Wednesday, 23 December 2009

Science funding: the year in review

A 'review of the year' has a seasonal ring to it, but there is little festive in the news for Britain's scientists, researchers and teachers in Higher Education. The major economic powers (let's stick to the G8 countries, of which the UK is one) have had to deal with unusually severe economic conditions, and all G8 countries are making budget cuts and decisions about where best to spend their tax revenues. It is interesting therefore to consider how the UK's leading competitors have dealt with HE and research, with regard to the choices of 'cut', 'do nothing' or 'invest'. For brevity I will focus only on the USA, France and Germany, and summarise how these countries have responded to the financial squeeze in terms of HE/science funding. Blocks of text in gray are taken more or less verbatim from the original news articles.

Direct comparisons are inevitably tricky due to national differences in ministerial portfolios, definitions and emphasis, but read on and be in no doubt as to the picture that emerges. With the US HE system being largely privately funded one must necessarily focus on the publicly funded research budget. Early in the year President Obama announced his 'stimulus package', an extra $10bn for the NIH to spend over two years. Notwithstanding the point made by many US researchers that the short time-frame of the fund was not ideal, the clear message was that the US view is that research should be stimulated at a time of financial hardship.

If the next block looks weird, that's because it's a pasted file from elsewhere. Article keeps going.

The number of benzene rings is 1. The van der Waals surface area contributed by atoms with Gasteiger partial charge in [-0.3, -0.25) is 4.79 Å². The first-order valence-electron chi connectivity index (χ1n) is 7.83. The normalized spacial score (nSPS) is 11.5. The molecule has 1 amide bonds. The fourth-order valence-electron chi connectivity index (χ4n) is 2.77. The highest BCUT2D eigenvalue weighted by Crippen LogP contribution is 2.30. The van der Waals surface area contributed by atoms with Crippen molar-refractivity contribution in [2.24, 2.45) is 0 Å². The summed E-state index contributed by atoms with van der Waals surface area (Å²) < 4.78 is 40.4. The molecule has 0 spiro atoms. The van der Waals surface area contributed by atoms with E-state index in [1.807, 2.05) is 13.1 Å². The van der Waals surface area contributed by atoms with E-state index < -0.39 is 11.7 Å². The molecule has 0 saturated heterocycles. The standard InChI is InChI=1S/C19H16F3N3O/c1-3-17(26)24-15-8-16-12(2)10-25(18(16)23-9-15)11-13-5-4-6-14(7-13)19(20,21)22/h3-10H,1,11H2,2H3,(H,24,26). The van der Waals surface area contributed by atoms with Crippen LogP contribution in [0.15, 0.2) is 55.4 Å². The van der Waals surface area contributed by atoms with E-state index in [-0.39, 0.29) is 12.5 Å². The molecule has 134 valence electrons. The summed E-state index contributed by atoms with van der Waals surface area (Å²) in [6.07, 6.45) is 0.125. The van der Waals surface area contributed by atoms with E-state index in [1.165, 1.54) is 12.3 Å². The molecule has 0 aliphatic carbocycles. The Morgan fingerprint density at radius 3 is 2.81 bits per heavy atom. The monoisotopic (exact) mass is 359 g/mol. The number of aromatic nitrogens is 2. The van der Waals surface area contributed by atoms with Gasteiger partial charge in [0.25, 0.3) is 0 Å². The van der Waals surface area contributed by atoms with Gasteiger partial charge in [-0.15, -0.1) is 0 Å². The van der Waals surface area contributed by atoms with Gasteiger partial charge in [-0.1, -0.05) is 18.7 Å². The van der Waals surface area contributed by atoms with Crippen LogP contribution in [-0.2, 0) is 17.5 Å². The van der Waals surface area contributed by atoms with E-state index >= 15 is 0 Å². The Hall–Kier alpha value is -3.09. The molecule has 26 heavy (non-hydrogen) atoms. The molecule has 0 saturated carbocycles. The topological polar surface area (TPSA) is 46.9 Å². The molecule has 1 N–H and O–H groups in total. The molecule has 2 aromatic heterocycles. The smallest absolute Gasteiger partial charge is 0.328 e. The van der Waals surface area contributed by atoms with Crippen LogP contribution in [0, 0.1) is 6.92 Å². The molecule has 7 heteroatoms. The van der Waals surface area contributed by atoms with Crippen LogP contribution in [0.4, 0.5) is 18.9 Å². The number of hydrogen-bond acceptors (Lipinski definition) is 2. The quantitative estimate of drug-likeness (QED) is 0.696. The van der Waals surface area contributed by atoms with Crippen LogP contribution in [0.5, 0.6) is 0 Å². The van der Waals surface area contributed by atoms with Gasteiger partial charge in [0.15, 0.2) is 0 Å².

Next up was Germany. In June the German chancellor announced an award of some €2.7bn in research funding to German universities and research institutions. The funding will form part of an overall €18bn (new money over the next 10 years) investment in science and education, the largest such single amount in Germany's post-war history. (See and So Germany too appears to take the view that investment in HE and research is a critical card to play in a recession-busting budget.

Then a few weeks ago, step up France. Valérie Pécresse, the HE and research minister revealed that her portfolio was "the top priority for the 3rd year running". Earmarked spending for HE and research is up, including inflation, 5.3%, to €29.2bn from this year's €27.7bn. As for research itself, it will receive a boost of €804 million. Moreover, another €731 million were injected into Pécresse's budget this year, including €286 million for research, as part of the government's economic recovery plan. (see So even France, cash-strapped with it's huge public spending commitments, sees HE and research as of the highest priority when it comes to digging itself out of recession.